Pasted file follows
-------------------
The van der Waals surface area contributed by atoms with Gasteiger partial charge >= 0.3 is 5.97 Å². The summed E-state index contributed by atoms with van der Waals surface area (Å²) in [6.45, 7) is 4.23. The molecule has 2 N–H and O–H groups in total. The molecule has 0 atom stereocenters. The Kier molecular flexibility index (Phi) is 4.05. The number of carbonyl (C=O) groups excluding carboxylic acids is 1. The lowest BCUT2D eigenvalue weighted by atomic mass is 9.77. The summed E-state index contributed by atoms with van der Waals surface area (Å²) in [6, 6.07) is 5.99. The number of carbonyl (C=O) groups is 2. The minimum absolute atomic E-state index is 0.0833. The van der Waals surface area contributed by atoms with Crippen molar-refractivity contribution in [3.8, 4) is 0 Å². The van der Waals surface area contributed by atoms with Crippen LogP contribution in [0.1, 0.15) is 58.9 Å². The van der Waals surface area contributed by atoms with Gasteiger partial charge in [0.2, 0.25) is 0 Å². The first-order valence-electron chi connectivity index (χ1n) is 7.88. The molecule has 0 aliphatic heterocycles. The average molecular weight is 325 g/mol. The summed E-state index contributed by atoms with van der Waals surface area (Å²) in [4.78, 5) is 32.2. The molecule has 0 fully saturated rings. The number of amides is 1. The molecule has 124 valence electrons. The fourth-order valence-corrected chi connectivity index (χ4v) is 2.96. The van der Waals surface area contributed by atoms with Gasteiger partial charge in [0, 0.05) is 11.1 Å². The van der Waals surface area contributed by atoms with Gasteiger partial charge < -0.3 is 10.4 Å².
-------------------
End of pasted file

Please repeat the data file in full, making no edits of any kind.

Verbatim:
The van der Waals surface area contributed by atoms with Gasteiger partial charge >= 0.3 is 5.97 Å². The summed E-state index contributed by atoms with van der Waals surface area (Å²) in [6.45, 7) is 4.23. The molecule has 2 N–H and O–H groups in total. The molecule has 0 atom stereocenters. The Kier molecular flexibility index (Phi) is 4.05. The number of carbonyl (C=O) groups excluding carboxylic acids is 1. The lowest BCUT2D eigenvalue weighted by atomic mass is 9.77. The summed E-state index contributed by atoms with van der Waals surface area (Å²) in [6, 6.07) is 5.99. The number of carbonyl (C=O) groups is 2. The minimum absolute atomic E-state index is 0.0833. The van der Waals surface area contributed by atoms with Crippen molar-refractivity contribution in [3.8, 4) is 0 Å². The van der Waals surface area contributed by atoms with Crippen LogP contribution in [0.1, 0.15) is 58.9 Å². The van der Waals surface area contributed by atoms with Gasteiger partial charge in [0.2, 0.25) is 0 Å². The first-order valence-electron chi connectivity index (χ1n) is 7.88. The molecule has 0 aliphatic heterocycles. The average molecular weight is 325 g/mol. The summed E-state index contributed by atoms with van der Waals surface area (Å²) in [4.78, 5) is 32.2. The molecule has 0 fully saturated rings. The number of amides is 1. The molecule has 124 valence electrons. The fourth-order valence-corrected chi connectivity index (χ4v) is 2.96. The van der Waals surface area contributed by atoms with Gasteiger partial charge in [0, 0.05) is 11.1 Å². The van der Waals surface area contributed by atoms with Gasteiger partial charge < -0.3 is 10.4 Å².